The past week’s selection of science-related blog carnivals for you:
Carnival of Space #380
Friday Ark #497
Morsels for the Mind — 14/11/2014
On display at Kansas’ Sternberg Museum of Natural History, it’s a Short-Necked Plesiosaur (a.k.a., Dolichorhynchops):
Dolichorhynchops was a genus of plesiosaur in the Late Cretaceous (93 – 70 million years ago), back when modern-day Kansas was a bit of sea bottom. This is a reconstruction of a Dolichorhynchops osborni, one of the three species in the genus, and pair to a fossilized skeleton of the same creature on display at the museum. In their day, they grew to about 3 meters / 10 feet in length.
D. osborni is an appropriate match for the museum, particularly since the holotype specimen of the species was discovered in Logan County, Kansas by George Sternberg as a teenager, circa 1900.
On display at the Kansas Cosmosphere in Hutchinson, Kansas — it’s a snapshot of a breather in the cold war (on the left, a mockup Apollo spacecraft; on the right, a Soyuz mockup):
Conducted in 1975, the Apollo-Soyuz Test Project (ASTP) was an opportunity for the Soviet and American human space programs to experiment with working together. In retrospect, it makes sense that the respective technical communities (despite fairly divergent philosophies w.r.t. engineering) worked together more easily than did the two countries’ politicians.
Still, the joint mission wasn’t possible until U.S./U.S.S.R. tensions started to ease in the early 1970s as the Vietnam War began to wind down. The two nations committed to the mission in 1972, with the two spacecraft launching 7-1/2 hours apart on 15 July, 1975. They docked on 17 July, spent 44 hours together, then the two spacecraft spent several days conducting separate investigations in low Earth orbit.
The ASTP mission was considered a great success by both sides, and set a number of milestones. Along with being the first joint mission for the U.S. and U.S.S.R., ASTP was the last flight of an Apollo spacecraft. It would also be the last time American and Russian craft would dock in space until the STS-71 mission saw the space shuttle Atlantis dock with the Mir space station in 1995.
Another excellent piece from the Maya: Hidden Worlds Revealed traveling exhibit, it’s a replica of Lintel 24 from Yaxchilan in Chiapas, Mexico:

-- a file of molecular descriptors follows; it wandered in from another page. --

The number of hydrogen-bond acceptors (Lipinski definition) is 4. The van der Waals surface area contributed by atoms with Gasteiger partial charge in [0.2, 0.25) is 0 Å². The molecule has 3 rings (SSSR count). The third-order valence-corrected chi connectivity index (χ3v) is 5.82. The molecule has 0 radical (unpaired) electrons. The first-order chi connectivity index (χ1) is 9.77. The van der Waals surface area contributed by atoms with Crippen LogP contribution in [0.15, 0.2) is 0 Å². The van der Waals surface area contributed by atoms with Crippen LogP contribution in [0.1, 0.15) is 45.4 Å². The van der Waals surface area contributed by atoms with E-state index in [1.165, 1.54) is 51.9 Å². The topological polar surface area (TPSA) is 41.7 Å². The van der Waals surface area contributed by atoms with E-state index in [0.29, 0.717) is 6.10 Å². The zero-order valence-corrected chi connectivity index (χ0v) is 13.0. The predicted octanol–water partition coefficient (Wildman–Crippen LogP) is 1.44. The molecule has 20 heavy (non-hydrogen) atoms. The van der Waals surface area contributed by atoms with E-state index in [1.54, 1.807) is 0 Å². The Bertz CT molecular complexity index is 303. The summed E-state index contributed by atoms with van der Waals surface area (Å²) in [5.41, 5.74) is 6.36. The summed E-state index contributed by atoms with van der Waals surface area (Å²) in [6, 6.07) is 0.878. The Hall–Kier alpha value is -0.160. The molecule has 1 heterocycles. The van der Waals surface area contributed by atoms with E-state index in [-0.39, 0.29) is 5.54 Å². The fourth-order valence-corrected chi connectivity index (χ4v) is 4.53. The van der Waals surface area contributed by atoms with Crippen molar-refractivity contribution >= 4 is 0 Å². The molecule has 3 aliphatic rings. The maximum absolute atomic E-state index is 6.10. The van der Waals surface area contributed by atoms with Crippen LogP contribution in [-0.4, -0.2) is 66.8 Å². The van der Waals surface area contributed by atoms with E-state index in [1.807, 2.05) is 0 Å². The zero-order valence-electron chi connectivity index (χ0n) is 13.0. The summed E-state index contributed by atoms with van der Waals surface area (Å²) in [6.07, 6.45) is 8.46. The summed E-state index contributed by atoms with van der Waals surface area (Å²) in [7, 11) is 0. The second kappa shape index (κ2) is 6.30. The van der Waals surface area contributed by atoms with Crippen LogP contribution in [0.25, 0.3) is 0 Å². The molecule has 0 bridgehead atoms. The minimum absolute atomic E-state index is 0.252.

The original piece is now in the British Museum in London, but this particular example is considered a masterpiece of Maya sculpture, so it has spawned replicas in a number of museums. Continue reading
Posted in Astronomy, Biology, Carnivalia, Critical thinking, History, Humanity, Math, Space
Tagged Astronomy, Biology, health, History, Math, Space
Seen at the Lady Bird Johnson Wildflower Center, near Austin, Texas — but found nearly worldwide — it’s a living fossil:
Equisetum (a genus containing 15 species) is the only living genus of the once-diverse family Equisetopsida. These now-odd plants first appeared in the late Devonian (some 100 million years after the first land plants made their appearance), and for more than 100 million years dominated the understory of Earth’s forests. Members of the family even grew as large trees, some 30 meters tall.
But today, the horsetails play a more humble role, typically growing no more than 1.5 meters tall, but native to nearly the entire planet’s surface — essentially all but Antarctica, Australia, and New Zealand. Unlike most plants, they reproduce via spores (rather than by seeds), and so are closely related to ferns.
Another find brought to you via the “Maya: Hidden Worlds Revealed” traveling exhibit, it’s (a very good casting of) Stela A from Copan, Honduras:
Dating from 731 AD, this front face of Stela A depicts Waxaklajuun U’baah K’awiil equipped to perform a personal blood sacrifice, in the process transforming himself from the king of Copan into its patron god. Two bags hanging from his belt hold bloodletting tools. Behind him, vision serpents bring forth the spirit of his grandfather, also a deified king.
Stela A commemorates a series of rituals that ended when the monument was placed in a plaza in Copan. According to the inscriptions, nobles from the most powerful Maya kingdoms witnessed these ceremonies, placing King Waxaklajuun U’baah K’awiil at the center of both politics and the cosmos.
(note: much of this text comes from placards surrounding the base of the stela)